About the Author

Geoffrey Moore

Managing Director, TCG Advisors Venture Partner, Mohr Davidow Ventures

Geoffrey Moore is a best-selling author, a Managing Director at TCG Advisors and a venture partner at MDV.  More...

November 2008

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Catch and Release: Good for Fishing, Bad for IP

As markets mature, customers give preference to types of innovation that leverage experience and know-how.  In the consumer sector, for example, marketing innovation and experiential innovation come to the fore—the sort of thing that separates Apple, Startbuck’s and Nike from their would-be competitors.  In industrial markets, meanwhile, process innovation and business model innovation get privileged treatment—areas where operations like Cisco Services, G.E. Medical, and Caterpillar’s remanufactured engine group have all shined. 

None of these forms of innovation directly touch the offers that these companies make and ship—they are all relatively similar to those that their competitors field.  Instead what differentiates them is their ability to mine a broad base of experience to discover insights and best practices, capture them as intellectual property, and then exploit them either by distinguishing their own operations or by licensing them to partners or customers.  Done well, this type of innovation is extremely lucrative as it entails no cost of goods.

Most companies with established positions in mature markets have the wherewithal to pursue one or more of these types of innovation, but tragically very few actually capitalize on the opportunity.  Instead of harvesting their insights and institutionalizing them, they take a “catch and release” approach to IP.  They do not take the time or exert the discipline to capture and scale their best practices.  Instead they reinvent and rediscover these insights over and over, or worse, lose them entirely.  In short, anecdotally they know much; programmatically they leverage little. 

There is no excuse for this behavior, particularly in a mature sector where differentiation is increasingly hard to come by.  The productivity gains alone would pay for the work involved, and the follow-on upside more than warrants the opportunity cost entailed.  Depending on your organization and its management team, this might be a failure of intellect, imagination, or will: take your pick—all three lead to commoditization and decay.  Alternatively, get you team off its duff and get cracking on a ready-made opportunity to improve your market position.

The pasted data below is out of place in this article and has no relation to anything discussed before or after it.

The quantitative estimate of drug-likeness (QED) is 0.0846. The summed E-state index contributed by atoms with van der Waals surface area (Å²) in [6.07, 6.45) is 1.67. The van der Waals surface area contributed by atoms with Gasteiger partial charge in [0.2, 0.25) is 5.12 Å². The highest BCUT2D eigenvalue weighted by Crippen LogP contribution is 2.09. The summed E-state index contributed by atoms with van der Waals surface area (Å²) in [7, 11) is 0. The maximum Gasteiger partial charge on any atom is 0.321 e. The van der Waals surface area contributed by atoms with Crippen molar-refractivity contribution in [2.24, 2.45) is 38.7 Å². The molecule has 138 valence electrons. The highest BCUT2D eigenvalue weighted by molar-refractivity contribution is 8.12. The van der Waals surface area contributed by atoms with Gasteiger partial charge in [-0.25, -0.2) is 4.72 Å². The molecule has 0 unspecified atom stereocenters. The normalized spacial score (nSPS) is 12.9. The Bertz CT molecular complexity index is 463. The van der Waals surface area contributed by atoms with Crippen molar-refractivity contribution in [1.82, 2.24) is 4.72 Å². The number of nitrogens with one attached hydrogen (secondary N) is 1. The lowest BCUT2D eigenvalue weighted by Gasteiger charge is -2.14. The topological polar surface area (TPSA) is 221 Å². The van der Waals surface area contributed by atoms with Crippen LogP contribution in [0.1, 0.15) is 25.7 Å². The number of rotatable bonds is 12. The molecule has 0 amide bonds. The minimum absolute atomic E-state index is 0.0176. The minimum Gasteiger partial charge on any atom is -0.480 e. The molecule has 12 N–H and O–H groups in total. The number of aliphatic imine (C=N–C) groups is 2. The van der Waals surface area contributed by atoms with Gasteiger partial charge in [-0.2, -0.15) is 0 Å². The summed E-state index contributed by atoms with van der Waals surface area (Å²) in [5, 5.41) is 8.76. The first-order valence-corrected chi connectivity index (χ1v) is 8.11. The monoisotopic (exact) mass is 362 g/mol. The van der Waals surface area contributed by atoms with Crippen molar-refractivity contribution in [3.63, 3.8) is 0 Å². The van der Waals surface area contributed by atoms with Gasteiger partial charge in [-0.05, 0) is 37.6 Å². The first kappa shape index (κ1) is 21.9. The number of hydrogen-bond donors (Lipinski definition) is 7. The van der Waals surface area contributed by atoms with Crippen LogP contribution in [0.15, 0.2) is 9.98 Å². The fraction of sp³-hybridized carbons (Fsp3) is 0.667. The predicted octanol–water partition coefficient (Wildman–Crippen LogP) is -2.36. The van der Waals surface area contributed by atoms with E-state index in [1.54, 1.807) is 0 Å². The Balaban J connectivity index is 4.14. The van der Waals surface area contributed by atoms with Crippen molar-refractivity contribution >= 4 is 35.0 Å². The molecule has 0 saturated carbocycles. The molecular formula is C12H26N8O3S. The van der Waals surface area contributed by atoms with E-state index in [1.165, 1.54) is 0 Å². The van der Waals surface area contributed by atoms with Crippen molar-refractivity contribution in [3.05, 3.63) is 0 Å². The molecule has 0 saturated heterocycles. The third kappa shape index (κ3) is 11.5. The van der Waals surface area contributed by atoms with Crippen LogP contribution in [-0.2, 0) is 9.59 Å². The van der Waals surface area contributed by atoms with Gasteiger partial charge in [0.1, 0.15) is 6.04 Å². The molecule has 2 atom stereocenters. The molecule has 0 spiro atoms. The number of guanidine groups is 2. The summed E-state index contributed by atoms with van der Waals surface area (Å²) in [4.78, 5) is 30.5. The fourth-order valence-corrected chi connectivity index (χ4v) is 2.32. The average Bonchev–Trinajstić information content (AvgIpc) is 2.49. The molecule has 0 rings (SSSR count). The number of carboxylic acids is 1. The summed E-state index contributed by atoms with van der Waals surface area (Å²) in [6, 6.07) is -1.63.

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Comments

Sanjay Dalal

But isn't this leading to "sustaining innovation?" If you are only focused on your own customers, insights gained thereof, and innovating to meet their needs, eventually this leads to sustenance or incremental gains.

Marketing, experiential, process and business model innovations tend to lead to evolutionary gains, not revolutionary results - or do they?

Did Cisco for instance focus too much on their core customers, and lost the disruptive innovation that a Juniper created?

Markets mature. Markets evolve. However, there is always room for differentiation. For example, in a matured market such as automobiles, the new hybrid cars are differentiating and creating disruption. In a mature market such as Airlines, JetBlue created disruption.

Companies must have dual strategy: sustaining innovation on the one hand that combines the elements of marketing, experiential, process and business models that generates incremental revenues and profits; on the other, tangible mechanisms to create disruption.

Great innovators do both; e.g. Toyota's Innovation Factory:http://creativityandinnovation.blogspot.com/2006/10/toyotas-innovation-factory.html and Apple's Innovation Mastery:
http://creativityandinnovation.blogspot.com/2006/10/ipod-apples-best-innovation.html

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